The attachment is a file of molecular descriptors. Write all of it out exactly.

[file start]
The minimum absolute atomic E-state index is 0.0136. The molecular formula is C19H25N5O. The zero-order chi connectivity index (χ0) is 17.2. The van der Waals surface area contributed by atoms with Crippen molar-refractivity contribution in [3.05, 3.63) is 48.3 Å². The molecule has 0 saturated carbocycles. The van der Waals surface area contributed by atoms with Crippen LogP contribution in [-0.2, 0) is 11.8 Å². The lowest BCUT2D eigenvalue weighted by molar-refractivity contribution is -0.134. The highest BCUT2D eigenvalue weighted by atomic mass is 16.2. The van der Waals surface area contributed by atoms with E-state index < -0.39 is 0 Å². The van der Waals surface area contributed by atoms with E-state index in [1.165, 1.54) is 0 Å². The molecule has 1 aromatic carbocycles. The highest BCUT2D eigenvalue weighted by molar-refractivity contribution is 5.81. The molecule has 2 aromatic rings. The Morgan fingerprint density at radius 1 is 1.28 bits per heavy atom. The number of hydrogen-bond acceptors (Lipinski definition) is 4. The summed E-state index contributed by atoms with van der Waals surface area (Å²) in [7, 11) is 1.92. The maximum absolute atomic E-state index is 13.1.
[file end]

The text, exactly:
The minimum absolute atomic E-state index is 0.0136. The molecular formula is C19H25N5O. The zero-order chi connectivity index (χ0) is 17.2. The van der Waals surface area contributed by atoms with Crippen molar-refractivity contribution in [3.05, 3.63) is 48.3 Å². The molecule has 0 saturated carbocycles. The van der Waals surface area contributed by atoms with Crippen LogP contribution in [-0.2, 0) is 11.8 Å². The lowest BCUT2D eigenvalue weighted by molar-refractivity contribution is -0.134. The highest BCUT2D eigenvalue weighted by atomic mass is 16.2. The van der Waals surface area contributed by atoms with E-state index < -0.39 is 0 Å². The van der Waals surface area contributed by atoms with E-state index in [1.165, 1.54) is 0 Å². The molecule has 1 aromatic carbocycles. The highest BCUT2D eigenvalue weighted by molar-refractivity contribution is 5.81. The molecule has 2 aromatic rings. The Morgan fingerprint density at radius 1 is 1.28 bits per heavy atom. The number of hydrogen-bond acceptors (Lipinski definition) is 4. The summed E-state index contributed by atoms with van der Waals surface area (Å²) in [7, 11) is 1.92. The maximum absolute atomic E-state index is 13.1.